Route 66 still has some kicks as the legendary "Mother Road" nears its 90-year milestone.

To celebrate the Nov. 11 anniversary, the Missouri History Museum has developed "Route 66: Main Street Through St. Louis." The 6,000-square-foot exhibit is now open and will run through July 16, 2017.

The iconic places along the various routes the road took through St. Louis are the heart of the show. The region is still rich with some the road's lasting treasures. The original path, or "alignment," lasted until 1933 and came across the McKinley Bridge into the city.

"We tell the story very quickly that if you were coming west on Route 66, when you entered St. Louis you had to enter via a bridge. Five bridges over the course of the road's history carried people into St. Louis at one time or another," said Sharon Smith, the 27-year curator of civic and personal identity for the Missouri Historical Society.

The original 1926 road stretched 2,448 miles and was conceived to connect the main streets of urban and rural towns between Chicago and Los Angeles. The diagonal path of Route 66 cut across eight states, with St. Louis being the largest city along the roadway. Early on, route developer Cyrus Avery came up with the "Main Street of America" slogan as a promotional idea.

The novelty of the new cross-country highway established national brand names like "Phillips 66" and gave rise to local roadside icons like the Casa Grande Motel on Watson Road and the Parkmoor family of curbside restaurants. Today, relics from these places have been preserved by a network of dedicated collectors.

Smith was tasked in 2011 to visit the collection of Missouri Historical Society trustee Greg Rhomberg. At the time, Rhomberg was uncertain about a Route 66 exhibit being based on the items in his collection. In 2014, Missouri History Museum President Frances Levine visited the collection after the museum borrowed some items from Rhomberg for the "American Spirits: The Rise and Fall of Prohibition" exhibit.

"At that point, we kind of knew we were doing this Route 66 exhibit," Smith said.

Eleven years ago this month, Rhomberg acquired the neon sign from the Casa Grande Motel. At the time, the motel was about to be demolished to make way for a printing facility, but motel owner Jack Bender spared the property.

"The sign was in storage," Rhomberg said. "Only because of the exhibit – that's what prompted me to do a complete restoration on the sign."

The majority of the "Route 66" exhibit is dedicated to St. Louis artifacts from the route such as the Casa Grande Motel sign. Smith and crew designed installations in these areas using rotary payphones, AM car radios and table-side juke boxes to broadcast interviewees who were at historic locations along the Gravois/Chippewa/Watson alignment of the road.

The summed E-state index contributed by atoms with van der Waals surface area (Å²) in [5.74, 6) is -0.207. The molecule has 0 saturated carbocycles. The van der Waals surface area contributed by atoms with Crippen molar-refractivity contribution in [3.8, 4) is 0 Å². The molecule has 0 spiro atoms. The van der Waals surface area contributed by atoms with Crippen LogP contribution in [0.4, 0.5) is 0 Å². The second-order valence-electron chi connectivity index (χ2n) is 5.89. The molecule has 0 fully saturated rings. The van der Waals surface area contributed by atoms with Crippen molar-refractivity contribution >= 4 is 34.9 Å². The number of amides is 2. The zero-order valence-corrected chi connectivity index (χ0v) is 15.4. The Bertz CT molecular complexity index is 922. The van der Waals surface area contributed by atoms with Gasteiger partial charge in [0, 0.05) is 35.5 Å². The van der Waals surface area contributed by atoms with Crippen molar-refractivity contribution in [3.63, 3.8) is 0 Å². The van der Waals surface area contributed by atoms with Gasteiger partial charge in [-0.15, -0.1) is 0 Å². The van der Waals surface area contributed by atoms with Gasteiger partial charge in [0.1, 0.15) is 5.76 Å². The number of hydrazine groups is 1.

Visitors can hear testimonials from employees and customers of establishments like The Parkmoor and Ted Drewes' original custard stand.

"We have so many iconic places in the city. It's kind of like a best kept secret, so we're getting to really educate folks about St. Louis as they come through the exhibit," Smith said.

The original custard making machine from Drewes' Chippewa location waits for visitors across from The Parkmoor artifacts. Smith said Drewes himself visited the museum to see his first machine.

"For him, time was transcended. It was classic to watch him go through that," Smith said.

The Missouri History Museum was fortunate enough to get the smock worn by Mrs. Drewes Sr. on loan from the family for the exhibit. More artifacts from Drewes' 66-era were donated by the families of longtime employees.

Of the 23 pieces Rhomberg's firm, Antique Warehouse, has on display, one of his favorites is the Chain of Rocks Park sign. The park dates back to 1896 and was near the Chain of Rocks amusement park, a popular stop on the route when the road crossed the Mississippi north of the city at the Chain of Rocks Bridge. The bridge is memorialized at the entrance to the exhibit.

A 1947 all-steel bumper car from the period before the amusement park caught fire in the 1970s is on display near the one-of-a-kind sign.

"He has a wonderful collection and he takes extremely good care of it," Smith said.

Rhomberg wanted to give friends an opportunity to contribute their vehicles and artifacts to the exhibit as well. The Willy's touring car on display comes from friends June and Ben Hilliker and the Norton road cycle is owned by the Mungenast Classic Automobiles and Motorcycles Museum. The convertible Corvette is from friends Kim and Stephen Brauer.

"I had a lot of help putting this exhibit together over the last six months," Rhomberg said. "That's when crunch time basically started for us and with all of the great talent, much of it was volunteers."

A large panel in the shape of a federal roadway shield displays a list of over 50 contributors to the exhibit. Visitors will have a chance to leave their mark early on at a large wall projection map set up to show a visual record of attendees' hometowns.

"We want to know where you're from, and we find that international travelers are really looking for Route 66," Smith said.

"Route 66: Main Street Through St. Louis" is open daily and admission is free. The Missouri History Museum is located at Lindell and DeBaliviere in Forest Park. For more information, visit